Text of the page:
Museum specimens of the Striped Marsh Frog, (Limnodynastes peronii; Myobatrachidae), were examined to evaluate its potential role in providing bio-indicators of environmental quality and change. I hypothesized that chemical pollution of their breeding habitat would have peaked during the 1960s or 1970s, and that the levels of physical abnormality and morphological asymmetry for this frog species would tend to increase with increasing pollution. Consistent with this, I found that both the proportion of frogs with physical abnormalities and the average difference in length between the left and right lower legs peaked for specimens collected during the 1960s or 1970s and were lower for specimens collected during earlier and later decades. I also found that the overall proportion of specimens of this species with physical abnormalities was high relative to presumed background levels, which is consistent with relatively elevated levels of pollution in the degraded habitats where this species generally occurs. In this and similar ways, biological collections may be mined to provide environmental bio-indicators.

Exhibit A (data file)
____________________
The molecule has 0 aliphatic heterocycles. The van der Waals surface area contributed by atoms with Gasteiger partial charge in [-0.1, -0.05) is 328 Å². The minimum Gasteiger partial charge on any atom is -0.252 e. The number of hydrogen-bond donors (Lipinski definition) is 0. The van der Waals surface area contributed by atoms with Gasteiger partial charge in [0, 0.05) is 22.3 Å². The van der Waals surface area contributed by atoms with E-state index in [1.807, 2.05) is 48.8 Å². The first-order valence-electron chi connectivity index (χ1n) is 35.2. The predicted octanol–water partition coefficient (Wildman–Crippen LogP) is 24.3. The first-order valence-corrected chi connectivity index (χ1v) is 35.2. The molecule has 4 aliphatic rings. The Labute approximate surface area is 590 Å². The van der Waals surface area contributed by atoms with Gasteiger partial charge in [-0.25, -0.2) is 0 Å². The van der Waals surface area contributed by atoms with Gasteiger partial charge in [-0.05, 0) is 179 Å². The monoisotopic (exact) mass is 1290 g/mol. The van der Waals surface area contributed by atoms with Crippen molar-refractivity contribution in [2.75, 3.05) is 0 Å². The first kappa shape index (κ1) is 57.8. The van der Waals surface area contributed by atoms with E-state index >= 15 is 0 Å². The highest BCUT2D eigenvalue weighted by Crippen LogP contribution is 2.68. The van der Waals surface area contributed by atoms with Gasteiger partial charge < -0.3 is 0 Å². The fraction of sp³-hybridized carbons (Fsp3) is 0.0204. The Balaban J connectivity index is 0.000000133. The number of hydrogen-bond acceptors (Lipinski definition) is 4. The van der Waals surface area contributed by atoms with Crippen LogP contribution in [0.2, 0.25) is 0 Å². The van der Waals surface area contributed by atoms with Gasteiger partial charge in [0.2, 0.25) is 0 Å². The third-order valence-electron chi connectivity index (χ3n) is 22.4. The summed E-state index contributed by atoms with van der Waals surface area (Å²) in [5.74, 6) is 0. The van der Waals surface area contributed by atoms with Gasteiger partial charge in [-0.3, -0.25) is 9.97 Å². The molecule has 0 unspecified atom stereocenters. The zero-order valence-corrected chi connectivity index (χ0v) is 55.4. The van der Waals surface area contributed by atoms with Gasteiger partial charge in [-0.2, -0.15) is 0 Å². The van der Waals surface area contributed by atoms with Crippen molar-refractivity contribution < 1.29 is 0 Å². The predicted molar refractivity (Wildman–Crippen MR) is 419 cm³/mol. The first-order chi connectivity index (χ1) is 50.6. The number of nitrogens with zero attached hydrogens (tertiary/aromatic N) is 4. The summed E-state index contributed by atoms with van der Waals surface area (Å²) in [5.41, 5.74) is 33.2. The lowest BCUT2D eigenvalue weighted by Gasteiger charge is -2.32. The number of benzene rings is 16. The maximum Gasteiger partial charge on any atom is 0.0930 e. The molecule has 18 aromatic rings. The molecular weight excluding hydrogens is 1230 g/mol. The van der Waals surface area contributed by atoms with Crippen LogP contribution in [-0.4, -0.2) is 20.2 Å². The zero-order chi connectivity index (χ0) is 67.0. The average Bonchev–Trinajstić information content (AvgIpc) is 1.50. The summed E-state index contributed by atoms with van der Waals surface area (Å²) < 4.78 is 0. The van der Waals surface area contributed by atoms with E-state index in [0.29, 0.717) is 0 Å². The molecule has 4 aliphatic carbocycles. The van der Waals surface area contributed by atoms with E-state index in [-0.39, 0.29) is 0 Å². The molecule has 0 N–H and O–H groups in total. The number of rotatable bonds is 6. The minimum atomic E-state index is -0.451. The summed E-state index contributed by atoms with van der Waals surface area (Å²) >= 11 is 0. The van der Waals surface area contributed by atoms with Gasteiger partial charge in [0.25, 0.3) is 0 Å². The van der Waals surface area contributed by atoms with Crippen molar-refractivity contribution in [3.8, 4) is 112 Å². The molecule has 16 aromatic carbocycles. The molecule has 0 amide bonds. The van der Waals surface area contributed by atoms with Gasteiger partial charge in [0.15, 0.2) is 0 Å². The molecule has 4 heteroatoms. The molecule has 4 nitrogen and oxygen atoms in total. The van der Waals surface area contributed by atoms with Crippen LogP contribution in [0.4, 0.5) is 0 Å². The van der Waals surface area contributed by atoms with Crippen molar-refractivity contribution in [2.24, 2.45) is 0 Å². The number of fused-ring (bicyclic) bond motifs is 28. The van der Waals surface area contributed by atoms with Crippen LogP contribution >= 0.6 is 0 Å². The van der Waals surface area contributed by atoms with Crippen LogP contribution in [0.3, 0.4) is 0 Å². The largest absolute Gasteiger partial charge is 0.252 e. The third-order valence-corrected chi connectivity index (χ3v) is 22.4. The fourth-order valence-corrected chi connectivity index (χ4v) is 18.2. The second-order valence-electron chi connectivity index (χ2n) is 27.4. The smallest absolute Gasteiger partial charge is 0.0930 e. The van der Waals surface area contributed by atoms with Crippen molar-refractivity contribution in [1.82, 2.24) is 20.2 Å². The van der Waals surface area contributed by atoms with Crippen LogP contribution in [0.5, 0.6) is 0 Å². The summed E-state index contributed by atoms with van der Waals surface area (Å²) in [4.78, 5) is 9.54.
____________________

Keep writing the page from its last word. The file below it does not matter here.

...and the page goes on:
|Number of pages||6|
|Journal||Pacific Conservation Biology|
|Publication status||Published - 2008|
- Limnodynastes peronii